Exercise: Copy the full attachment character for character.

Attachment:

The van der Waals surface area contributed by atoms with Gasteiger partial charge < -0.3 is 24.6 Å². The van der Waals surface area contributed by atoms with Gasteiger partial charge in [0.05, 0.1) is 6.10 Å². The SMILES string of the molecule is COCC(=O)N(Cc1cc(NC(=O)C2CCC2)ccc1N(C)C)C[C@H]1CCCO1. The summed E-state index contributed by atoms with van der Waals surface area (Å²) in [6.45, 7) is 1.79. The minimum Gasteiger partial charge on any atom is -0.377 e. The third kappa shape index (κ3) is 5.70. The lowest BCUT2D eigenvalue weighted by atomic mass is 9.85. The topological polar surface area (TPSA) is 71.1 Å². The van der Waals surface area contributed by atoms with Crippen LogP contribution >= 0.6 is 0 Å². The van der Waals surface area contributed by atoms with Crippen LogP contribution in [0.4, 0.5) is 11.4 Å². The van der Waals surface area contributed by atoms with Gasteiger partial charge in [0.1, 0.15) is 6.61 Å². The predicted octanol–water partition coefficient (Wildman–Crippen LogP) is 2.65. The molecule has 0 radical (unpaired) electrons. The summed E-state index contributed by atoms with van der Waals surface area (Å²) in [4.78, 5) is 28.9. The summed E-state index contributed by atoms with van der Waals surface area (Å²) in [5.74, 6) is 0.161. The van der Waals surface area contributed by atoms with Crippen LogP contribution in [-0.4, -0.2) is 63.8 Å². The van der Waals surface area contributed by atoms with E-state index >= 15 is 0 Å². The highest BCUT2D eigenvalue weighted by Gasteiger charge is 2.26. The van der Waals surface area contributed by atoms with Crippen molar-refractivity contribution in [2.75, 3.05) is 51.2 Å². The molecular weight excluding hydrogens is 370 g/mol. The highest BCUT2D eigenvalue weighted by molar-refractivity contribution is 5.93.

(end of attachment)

The van der Waals surface area contributed by atoms with Gasteiger partial charge < -0.3 is 24.6 Å². The van der Waals surface area contributed by atoms with Gasteiger partial charge in [0.05, 0.1) is 6.10 Å². The SMILES string of the molecule is COCC(=O)N(Cc1cc(NC(=O)C2CCC2)ccc1N(C)C)C[C@H]1CCCO1. The summed E-state index contributed by atoms with van der Waals surface area (Å²) in [6.45, 7) is 1.79. The minimum Gasteiger partial charge on any atom is -0.377 e. The third kappa shape index (κ3) is 5.70. The lowest BCUT2D eigenvalue weighted by atomic mass is 9.85. The topological polar surface area (TPSA) is 71.1 Å². The van der Waals surface area contributed by atoms with Crippen LogP contribution >= 0.6 is 0 Å². The van der Waals surface area contributed by atoms with Crippen LogP contribution in [0.4, 0.5) is 11.4 Å². The van der Waals surface area contributed by atoms with Gasteiger partial charge in [0.1, 0.15) is 6.61 Å². The predicted octanol–water partition coefficient (Wildman–Crippen LogP) is 2.65. The molecule has 0 radical (unpaired) electrons. The summed E-state index contributed by atoms with van der Waals surface area (Å²) in [4.78, 5) is 28.9. The summed E-state index contributed by atoms with van der Waals surface area (Å²) in [5.74, 6) is 0.161. The van der Waals surface area contributed by atoms with Crippen LogP contribution in [-0.4, -0.2) is 63.8 Å². The van der Waals surface area contributed by atoms with E-state index >= 15 is 0 Å². The highest BCUT2D eigenvalue weighted by Gasteiger charge is 2.26. The van der Waals surface area contributed by atoms with Crippen molar-refractivity contribution in [2.75, 3.05) is 51.2 Å². The molecular weight excluding hydrogens is 370 g/mol. The highest BCUT2D eigenvalue weighted by molar-refractivity contribution is 5.93.